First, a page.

SEO Copywriting Snapshot – Sylvan & Sons Genuine Dog Gear

As promised, here we go with our first SEO copywriting snapshot! This week we’re looking at Sylvan & Sons, a family-owned and operated business that has been making unique dog and cat collars, leashes, harnesses and collar bows for 20 years. Sylvan & Sons first popped online in 1999. Shortly after the launch of their Genuine Dog Gear product line, they launched a second website.

This week, we’re looking at Sylvan’s first site, so let’s get right to it :)

What they’re doing right…

They’ve created unique titles that are actually written for conversion! By stating that they have a huge variety and the products are affordable, these guys have actually included a benefit statement in their Title tag. Why am I so flabbergasted by that? Simply because catalog companies are often dealing with hundreds and hundreds of product pages and they generally use some kind of content management system. Dynamically generated titles typically are not sexy (with the exception of zappos!).

So why should they (and you) care? Because the title tag is your first opportunity for conversion! It’s what shows up on the SERP as the hyperlink; it’s what appears in the top of your browser (see image below); it’s what automatically gets plugged in as your Bookmark, but most of all … it’s what convinces the reader to click on your site rather than the other nine options on the page. So writing a Title for the engines is important — but writing it with the conversion in mind is just as important.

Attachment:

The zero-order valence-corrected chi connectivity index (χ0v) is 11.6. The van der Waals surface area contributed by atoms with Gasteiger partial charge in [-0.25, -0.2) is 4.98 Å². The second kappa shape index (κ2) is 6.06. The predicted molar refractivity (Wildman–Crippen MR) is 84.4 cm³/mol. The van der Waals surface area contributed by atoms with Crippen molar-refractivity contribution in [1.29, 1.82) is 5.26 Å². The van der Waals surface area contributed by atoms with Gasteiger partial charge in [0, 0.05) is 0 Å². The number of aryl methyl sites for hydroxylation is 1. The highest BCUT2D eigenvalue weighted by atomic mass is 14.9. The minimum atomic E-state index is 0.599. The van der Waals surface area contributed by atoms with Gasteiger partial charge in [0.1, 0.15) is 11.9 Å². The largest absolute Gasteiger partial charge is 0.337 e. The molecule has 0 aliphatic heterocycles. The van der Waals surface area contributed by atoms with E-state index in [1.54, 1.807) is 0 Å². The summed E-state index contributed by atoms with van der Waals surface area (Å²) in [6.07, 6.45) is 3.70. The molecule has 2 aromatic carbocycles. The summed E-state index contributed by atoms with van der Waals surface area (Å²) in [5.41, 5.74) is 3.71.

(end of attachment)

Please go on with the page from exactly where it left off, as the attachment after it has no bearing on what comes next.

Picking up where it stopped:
What they could improve…

Best practices suggest that the title tag should be in and around 60 characters including spaces so it doesn’t get chopped off in the SERP. If we take a look at the home page, the title is a tad long, weighing in at 92 characters.

What they could do is trim down keyphrases and the benefit statement so it’s shorter.

What they’re doing right …

Are their duplicate content issues?

Ah yes, duplicate content — a common issue with catalogers. However, Sylvan & Sons has done an excellent job with their content! Most of the product copy I looked at throughout the pages appears to be unique.

What they could improve…

C’mon now, I can’t let them off the hook that easily — I found some duplicate content ;-)
Sure, it’s the same product, just different colors. But the fact of the matter is that these are two separate pages with separate URLs. Sylvan could simply rewrite one of the pages to be slightly different.

More SEO copywriting thoughts….

One of the other things we like to consider in the greater scope of SEO copywriting is whether or not there are new content opportunities to explore. In this case, two opportunities jumped out at me– a blog section (read more on blog benefits for catalogers) and customer reviews. If you have a pet or know someone who does (as we all do), you know what an important member of the family they are. And you also know how much we all love to share stories and talk about our pets.